Opinions: Ansible vs. SaltStack


  • Service Provider

    Looking at system automation tools and Ansible and Salt are definitely the two that look the most interesting. I've worked with Chef and cfEngine quite a bit in the past and they are not what we are looking for. Salt and Ansible seem to be much stronger, forward looking options.

    What do people like about each?



  • As you know, I have been using ansible lately and I must say I am really liking it a lot. It is very easy to get started with since it uses ssh. I had to make absolutely no change on my vms to start using it since I already had everything setup.

    Its concepts of facts, playbooks, roles, vault and handlers have been easier to understand for me than the grains, pillars, states and runners though I do recognize I have only skimmed though saltstacks documentation.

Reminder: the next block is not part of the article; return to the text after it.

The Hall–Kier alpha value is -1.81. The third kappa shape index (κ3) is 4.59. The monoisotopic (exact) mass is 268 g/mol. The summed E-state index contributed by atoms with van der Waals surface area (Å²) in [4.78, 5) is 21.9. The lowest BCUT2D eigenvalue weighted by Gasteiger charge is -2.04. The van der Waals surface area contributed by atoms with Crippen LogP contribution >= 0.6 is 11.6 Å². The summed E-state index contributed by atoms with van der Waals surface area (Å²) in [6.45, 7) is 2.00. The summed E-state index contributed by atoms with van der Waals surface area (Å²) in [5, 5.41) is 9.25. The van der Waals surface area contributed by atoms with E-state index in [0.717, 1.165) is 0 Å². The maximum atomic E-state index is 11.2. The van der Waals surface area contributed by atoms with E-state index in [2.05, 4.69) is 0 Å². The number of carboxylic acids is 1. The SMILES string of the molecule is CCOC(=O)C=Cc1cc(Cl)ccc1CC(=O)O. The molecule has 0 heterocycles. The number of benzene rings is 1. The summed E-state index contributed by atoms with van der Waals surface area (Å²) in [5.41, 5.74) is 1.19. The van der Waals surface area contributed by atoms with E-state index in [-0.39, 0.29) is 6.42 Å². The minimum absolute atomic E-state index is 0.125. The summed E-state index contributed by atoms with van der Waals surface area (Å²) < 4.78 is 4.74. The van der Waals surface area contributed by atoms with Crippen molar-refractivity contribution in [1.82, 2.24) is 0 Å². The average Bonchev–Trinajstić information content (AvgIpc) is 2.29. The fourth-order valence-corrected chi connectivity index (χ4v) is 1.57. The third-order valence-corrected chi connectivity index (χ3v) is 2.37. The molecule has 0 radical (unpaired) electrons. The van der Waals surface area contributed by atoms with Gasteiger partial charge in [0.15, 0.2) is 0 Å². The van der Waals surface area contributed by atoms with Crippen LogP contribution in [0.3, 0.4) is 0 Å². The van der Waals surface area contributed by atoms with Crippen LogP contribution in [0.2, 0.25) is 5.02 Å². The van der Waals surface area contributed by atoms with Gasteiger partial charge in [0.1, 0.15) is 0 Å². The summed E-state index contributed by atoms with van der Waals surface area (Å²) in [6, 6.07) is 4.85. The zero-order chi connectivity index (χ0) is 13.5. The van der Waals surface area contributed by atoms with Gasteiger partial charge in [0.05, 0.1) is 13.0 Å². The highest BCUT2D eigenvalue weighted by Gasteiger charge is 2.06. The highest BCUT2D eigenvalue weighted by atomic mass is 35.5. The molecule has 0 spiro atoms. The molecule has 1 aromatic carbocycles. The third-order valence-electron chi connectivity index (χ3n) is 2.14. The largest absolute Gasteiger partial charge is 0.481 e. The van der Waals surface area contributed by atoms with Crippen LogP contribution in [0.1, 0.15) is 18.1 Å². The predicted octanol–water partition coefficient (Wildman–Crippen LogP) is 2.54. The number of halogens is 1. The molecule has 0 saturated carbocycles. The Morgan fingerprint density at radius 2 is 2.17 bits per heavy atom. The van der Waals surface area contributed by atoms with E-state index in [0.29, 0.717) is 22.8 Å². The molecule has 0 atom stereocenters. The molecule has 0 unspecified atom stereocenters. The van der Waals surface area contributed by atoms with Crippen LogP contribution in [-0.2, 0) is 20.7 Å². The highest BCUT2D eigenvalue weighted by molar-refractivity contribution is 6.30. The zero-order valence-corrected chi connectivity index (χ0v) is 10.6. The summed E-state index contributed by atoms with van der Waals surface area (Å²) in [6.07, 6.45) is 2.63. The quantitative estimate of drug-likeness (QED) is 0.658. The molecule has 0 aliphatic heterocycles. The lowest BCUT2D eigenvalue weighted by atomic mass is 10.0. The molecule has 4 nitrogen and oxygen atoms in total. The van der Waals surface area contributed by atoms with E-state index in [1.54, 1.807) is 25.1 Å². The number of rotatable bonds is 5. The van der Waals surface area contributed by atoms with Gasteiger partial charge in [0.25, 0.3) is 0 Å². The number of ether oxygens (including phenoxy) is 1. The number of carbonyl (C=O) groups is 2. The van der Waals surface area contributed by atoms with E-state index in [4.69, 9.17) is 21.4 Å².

• I think you know mine. I've never used Salt. The thing that I find awesome with Ansible, is I can install Ansible with Ansible (and provision ansible-pull from push). I think the biggest plus for Ansible is the number of modules they have. 944 in this list http://docs.ansible.com/ansible/list_of_all_modules.html

    They also have a new one that deals just with containers and no SSH. https://www.ansible.com/ansible-container

    There is also an LXC module that will run commands in an LXC container from the host.